If you've listened to podcasts, it's likely you've heard the following: "This podcast is protected by a Creative Commons Attribution-NonCommercial-NoDerivs 2.5 License." Sometimes the podcaster will explain what this means, and other times he or she just assumes you already know. It's likely that if you've published your feed through Feedburner, you've encountered the question of whether you want to put a Creative Commons License on your podcast.
Creative Commons is an organization that makes licenses that protect your work. When you write a story, draw a picture, or record a podcast, you automatically hold the copyright to the material. This means that no one else has the right to print your story and hand it to a friend, or even burn your podcast to a CD, because that would be a violation of copyright. The other end of the spectrum is public domain, which means someone can take your story off the Web, make your heroic character into a criminal eater of puppies, and sell the story.
To many podcasters, neither of these scenarios are attractive. Most of us want people to entice others to listen to our podcasts, so burning the podcast to a CD and distributing it seems less like stealing and more like helping us with marketing. However, until Creative Commons came along, if we gave people permission to do that, we might be inadvertently allowing them to do anything they like with the work.
Creative Commons is the license that works in the Internet Age. You allow people to take your work and enjoy it, make copies, and distribute it. In effect, you get to choose the rules you put on the license, as follows:
Most podcasts are released under the Creative Commons Attribution-NonCommercial-NoDerivs 2.5 License. This means that you can download the podcast and distribute it, put it on your website, burn it to a CD, or whatever you like. But you must give attribution, telling people who originally created the podcast. You cannot sell it without permission from the podcaster. You cannot modify it in any way. This is the most restrictive Creative Commons License, but there are many others11 possible licenses in total.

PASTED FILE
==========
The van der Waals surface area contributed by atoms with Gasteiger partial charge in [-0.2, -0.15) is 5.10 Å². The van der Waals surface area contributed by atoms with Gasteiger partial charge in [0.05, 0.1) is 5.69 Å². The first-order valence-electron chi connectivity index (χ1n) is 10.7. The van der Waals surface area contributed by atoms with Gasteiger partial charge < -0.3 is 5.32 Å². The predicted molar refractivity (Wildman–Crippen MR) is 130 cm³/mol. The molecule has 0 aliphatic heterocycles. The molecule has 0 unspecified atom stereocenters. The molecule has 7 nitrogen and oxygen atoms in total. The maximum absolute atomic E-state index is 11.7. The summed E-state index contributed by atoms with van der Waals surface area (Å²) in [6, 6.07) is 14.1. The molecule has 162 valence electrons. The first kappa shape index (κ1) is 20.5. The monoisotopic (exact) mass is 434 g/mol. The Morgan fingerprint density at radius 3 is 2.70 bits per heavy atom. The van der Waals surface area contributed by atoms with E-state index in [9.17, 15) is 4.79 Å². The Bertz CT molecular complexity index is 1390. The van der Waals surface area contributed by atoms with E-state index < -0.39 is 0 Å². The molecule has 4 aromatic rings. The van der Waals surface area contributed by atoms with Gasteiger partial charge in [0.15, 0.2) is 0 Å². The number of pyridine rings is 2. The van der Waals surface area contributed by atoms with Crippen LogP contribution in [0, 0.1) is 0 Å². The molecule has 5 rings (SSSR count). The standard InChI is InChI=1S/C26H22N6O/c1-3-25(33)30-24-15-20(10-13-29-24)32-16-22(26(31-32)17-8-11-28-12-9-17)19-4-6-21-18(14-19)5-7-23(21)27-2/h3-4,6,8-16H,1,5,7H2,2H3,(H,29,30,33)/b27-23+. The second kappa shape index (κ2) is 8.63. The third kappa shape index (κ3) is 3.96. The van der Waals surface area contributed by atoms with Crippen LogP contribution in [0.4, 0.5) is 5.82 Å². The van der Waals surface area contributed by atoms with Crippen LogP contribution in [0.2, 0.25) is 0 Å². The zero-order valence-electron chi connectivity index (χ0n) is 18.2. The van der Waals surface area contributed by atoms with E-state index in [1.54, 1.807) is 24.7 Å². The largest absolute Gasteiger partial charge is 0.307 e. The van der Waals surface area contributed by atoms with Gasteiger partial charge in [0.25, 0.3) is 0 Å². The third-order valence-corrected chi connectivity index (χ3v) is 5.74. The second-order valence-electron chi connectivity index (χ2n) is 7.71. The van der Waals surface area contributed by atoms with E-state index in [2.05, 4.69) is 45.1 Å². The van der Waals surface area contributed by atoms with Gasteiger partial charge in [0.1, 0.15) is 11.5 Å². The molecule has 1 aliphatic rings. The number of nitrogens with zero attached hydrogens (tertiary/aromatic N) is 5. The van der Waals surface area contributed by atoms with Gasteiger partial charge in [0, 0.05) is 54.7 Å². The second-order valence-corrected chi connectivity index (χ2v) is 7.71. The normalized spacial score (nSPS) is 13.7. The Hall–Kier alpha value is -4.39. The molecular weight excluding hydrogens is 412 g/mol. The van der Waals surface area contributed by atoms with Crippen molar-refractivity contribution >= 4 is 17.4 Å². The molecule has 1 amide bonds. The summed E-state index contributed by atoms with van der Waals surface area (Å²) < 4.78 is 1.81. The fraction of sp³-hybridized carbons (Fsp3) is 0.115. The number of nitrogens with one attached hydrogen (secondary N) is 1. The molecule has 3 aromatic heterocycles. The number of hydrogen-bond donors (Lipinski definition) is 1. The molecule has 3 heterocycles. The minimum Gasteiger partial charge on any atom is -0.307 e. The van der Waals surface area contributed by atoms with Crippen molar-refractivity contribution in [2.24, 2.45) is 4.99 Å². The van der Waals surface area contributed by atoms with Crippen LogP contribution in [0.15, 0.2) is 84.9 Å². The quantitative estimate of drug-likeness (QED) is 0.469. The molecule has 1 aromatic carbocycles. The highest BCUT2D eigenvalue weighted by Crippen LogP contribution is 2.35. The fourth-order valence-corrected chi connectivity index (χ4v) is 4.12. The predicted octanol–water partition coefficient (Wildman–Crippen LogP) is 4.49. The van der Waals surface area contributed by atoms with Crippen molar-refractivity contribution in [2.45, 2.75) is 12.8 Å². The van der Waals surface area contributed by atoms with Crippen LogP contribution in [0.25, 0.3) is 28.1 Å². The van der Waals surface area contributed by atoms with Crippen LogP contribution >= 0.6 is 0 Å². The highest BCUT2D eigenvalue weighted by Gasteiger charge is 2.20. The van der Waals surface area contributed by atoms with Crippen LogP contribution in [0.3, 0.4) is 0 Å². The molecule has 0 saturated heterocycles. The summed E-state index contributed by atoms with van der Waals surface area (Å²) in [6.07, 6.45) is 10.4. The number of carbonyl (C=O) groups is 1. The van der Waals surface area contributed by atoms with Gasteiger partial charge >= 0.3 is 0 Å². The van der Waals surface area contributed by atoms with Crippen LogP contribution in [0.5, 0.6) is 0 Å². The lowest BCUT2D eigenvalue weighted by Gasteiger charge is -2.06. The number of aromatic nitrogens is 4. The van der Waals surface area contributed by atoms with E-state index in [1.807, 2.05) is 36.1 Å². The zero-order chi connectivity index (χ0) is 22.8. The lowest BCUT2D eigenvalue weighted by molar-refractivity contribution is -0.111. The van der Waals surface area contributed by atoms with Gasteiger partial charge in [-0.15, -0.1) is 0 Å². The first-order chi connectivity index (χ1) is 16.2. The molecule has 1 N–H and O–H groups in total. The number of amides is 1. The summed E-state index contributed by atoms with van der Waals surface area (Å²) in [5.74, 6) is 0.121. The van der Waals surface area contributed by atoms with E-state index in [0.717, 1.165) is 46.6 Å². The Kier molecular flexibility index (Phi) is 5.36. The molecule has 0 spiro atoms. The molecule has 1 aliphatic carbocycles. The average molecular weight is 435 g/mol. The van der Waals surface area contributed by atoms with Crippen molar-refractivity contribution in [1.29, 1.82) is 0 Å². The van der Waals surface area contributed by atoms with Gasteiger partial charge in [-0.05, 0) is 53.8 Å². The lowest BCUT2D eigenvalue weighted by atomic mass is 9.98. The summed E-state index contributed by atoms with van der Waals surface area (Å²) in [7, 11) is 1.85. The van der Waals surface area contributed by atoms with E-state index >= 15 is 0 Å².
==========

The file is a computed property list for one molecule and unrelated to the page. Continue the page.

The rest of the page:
Creative Commons allows people to protect their work and still allow easy Internet distribution. It fits the podcasting world quite well.
One of the worst things about understanding copyright is that it's a legal term, with many-worded legal definitions going along with it that most of the population can't understand. The beauty of Creative Commons is that the site has a straight language (or as they call it, "human readable") definition of the rights and restrictions the various licenses give. There are two web comics designed to illustrate Creative Commons. The creators of the site understand that the "normal" populace needs to understand the legalities of these licenses, and the site does a fabulous job in explaining everything.
Author Cory Doctorow released an entire novel on the Internet with a Creative Commons Licenseat the same time the novel landed on the bookshelves through his publisher, Tor. No one had done this before, and Cory and his editor, Patrick Nielsen Hayden, thought it was a fabulous idea.
Since then, several podcasters have released short fiction and whole novels through podcasting using a Creative Commons License.
For more information, visit the Creative Commons home page at http://creativecommons.org (see Figure B.1).
User-friendly site for Creative Commons.
It is important to understand that Creative Commons is not part of copyright law. It is sort of a handshake agreement stating that although your work is not in the public domain, you will allow certain uses of it.
For more information regarding U.S. copyright law, check http://www.copyright.gov/circs/circ1.html#cr.